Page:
• http://anniedeezy.tumblr.com/ Annie

    …Barred owls are “of least concern”, meaning that they aren’t remotely extinct.

    It goes without seeing that not every “envirokook” feels that hunting other species to the point of extinction is a prudent idea. In fact, when thinking of the mentally ill in environmental law, what comes to mind are the ones who would rather see humans go extinct; to them, human interference in an animal’s depopulation is unconscionable.

    • Notafanboy

      I never said the Barred Owls are extinct, rather that the far left in this country are trying to hunt them down and murder them so they can protect the endangered status of an animal. That status gives the left wing eco-zealots power to control people by establishing boundaries and bans on behaviors they deem undesirable. If they lose that status, they lose the ability to control certain practices in those areas. This proves that the stated motivation these people claim are less than truthful.
      I’ve seen these people up close. They are the closest thing to evil you will ever meet. Many of these groups openly call for the culling of humans. To them any action taken by humans is unnatural. It’s sickening, but it gets worse. They actually have an entire political faction, the largest political party in the US, that panders to them. These people are actually allowed to become professors and “teach” our kids.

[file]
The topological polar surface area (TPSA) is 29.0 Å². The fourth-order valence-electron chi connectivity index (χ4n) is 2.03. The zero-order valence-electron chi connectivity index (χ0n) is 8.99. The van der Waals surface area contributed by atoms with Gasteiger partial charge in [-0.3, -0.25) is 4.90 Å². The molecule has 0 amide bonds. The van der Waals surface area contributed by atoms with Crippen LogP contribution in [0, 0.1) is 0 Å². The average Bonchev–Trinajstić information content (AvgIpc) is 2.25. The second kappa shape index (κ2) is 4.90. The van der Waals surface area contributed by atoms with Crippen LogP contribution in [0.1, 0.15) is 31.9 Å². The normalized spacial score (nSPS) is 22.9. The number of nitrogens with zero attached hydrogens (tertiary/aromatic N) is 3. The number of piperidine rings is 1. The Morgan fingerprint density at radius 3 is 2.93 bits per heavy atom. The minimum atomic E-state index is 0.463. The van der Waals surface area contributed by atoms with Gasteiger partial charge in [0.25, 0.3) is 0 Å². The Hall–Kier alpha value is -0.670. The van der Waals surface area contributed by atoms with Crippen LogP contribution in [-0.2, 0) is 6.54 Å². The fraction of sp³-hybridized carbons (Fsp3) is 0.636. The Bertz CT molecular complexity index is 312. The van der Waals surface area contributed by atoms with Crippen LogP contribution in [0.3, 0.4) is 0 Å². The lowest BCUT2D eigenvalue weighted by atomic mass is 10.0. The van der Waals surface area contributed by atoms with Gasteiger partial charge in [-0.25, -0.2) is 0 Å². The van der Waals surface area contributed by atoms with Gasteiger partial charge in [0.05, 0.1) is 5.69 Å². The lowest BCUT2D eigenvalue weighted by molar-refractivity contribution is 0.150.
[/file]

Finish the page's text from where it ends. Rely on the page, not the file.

But let me guess, you think there are “moderate” ecowarriors? Sure there are. Just like the “moderate” Muslim who shyly claim to be against extremism, but secretly supports the actions of lunatics. The actual sane conservationists are outnumbered 10,000 to 1. Ted Nugent makes more sense than these freaks.

  • Notafanboy

    I agree with the overall sentiment, but two points need to be made. First, it is not our responsibility to preserve diversity (a human concept), but rather to limit the damage caused by our industry and society through excessive pollution.

    Secondly, and most importantly, a change in the environment caused by humans isn’t automatically “damage.” All life alters it’s environment. Take hydroelectric dams for example. They do change the environment downstream and some species suffer negatively.

    For clarification: Rerouting a river or building a canal is NOT an example of environmental damage. However, dumping industrial waste into a river is.

    Ultimately, there is nothing that we can do that nature won’t find an answer for. We like to consider ourselves more powerful than we really are, but we are not the be all and end all of creation.

    • disqus_atlq8Zmtsd

      When you look at wobbling food webs and alarming reduction of biomass (especially biomass useful to humans) in many marine ecosystems, it is undeniable that we are damaging the earth, even if your definition of damage is only change that is negative for us.

      You don’t have to be a “bleeding heart” to see that.

    • Ian T

      Pollution is one issue, but destroying ecosystems through clearing, damming, overfishing, etc. are also major factors in the way humanity obliterates biodiversity. The real problem, and the reason humans are so influential, is the world population of 7 billion people. That number is why we make such a huge (and negative) difference.

  • uiyfif